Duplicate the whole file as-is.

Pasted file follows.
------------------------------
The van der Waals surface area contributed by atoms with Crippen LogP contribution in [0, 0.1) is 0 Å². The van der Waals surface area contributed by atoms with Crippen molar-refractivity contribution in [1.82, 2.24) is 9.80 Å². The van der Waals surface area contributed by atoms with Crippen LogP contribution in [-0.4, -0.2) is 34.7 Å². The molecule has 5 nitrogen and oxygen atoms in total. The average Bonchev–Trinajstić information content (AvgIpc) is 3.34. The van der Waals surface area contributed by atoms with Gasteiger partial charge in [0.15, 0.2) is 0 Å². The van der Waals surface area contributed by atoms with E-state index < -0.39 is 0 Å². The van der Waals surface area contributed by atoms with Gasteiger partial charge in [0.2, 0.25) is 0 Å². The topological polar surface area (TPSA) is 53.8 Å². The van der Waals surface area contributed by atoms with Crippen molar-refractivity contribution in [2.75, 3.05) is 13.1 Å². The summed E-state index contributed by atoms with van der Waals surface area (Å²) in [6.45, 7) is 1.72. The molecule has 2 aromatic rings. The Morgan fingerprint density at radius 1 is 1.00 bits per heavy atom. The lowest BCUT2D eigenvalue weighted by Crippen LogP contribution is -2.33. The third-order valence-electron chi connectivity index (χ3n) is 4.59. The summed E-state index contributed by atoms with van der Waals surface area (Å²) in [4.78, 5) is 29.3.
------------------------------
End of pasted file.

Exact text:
The van der Waals surface area contributed by atoms with Crippen LogP contribution in [0, 0.1) is 0 Å². The van der Waals surface area contributed by atoms with Crippen molar-refractivity contribution in [1.82, 2.24) is 9.80 Å². The van der Waals surface area contributed by atoms with Crippen LogP contribution in [-0.4, -0.2) is 34.7 Å². The molecule has 5 nitrogen and oxygen atoms in total. The average Bonchev–Trinajstić information content (AvgIpc) is 3.34. The van der Waals surface area contributed by atoms with Gasteiger partial charge in [0.15, 0.2) is 0 Å². The van der Waals surface area contributed by atoms with E-state index < -0.39 is 0 Å². The van der Waals surface area contributed by atoms with Gasteiger partial charge in [0.2, 0.25) is 0 Å². The topological polar surface area (TPSA) is 53.8 Å². The van der Waals surface area contributed by atoms with Crippen molar-refractivity contribution in [2.75, 3.05) is 13.1 Å². The summed E-state index contributed by atoms with van der Waals surface area (Å²) in [6.45, 7) is 1.72. The molecule has 2 aromatic rings. The Morgan fingerprint density at radius 1 is 1.00 bits per heavy atom. The lowest BCUT2D eigenvalue weighted by Crippen LogP contribution is -2.33. The third-order valence-electron chi connectivity index (χ3n) is 4.59. The summed E-state index contributed by atoms with van der Waals surface area (Å²) in [4.78, 5) is 29.3.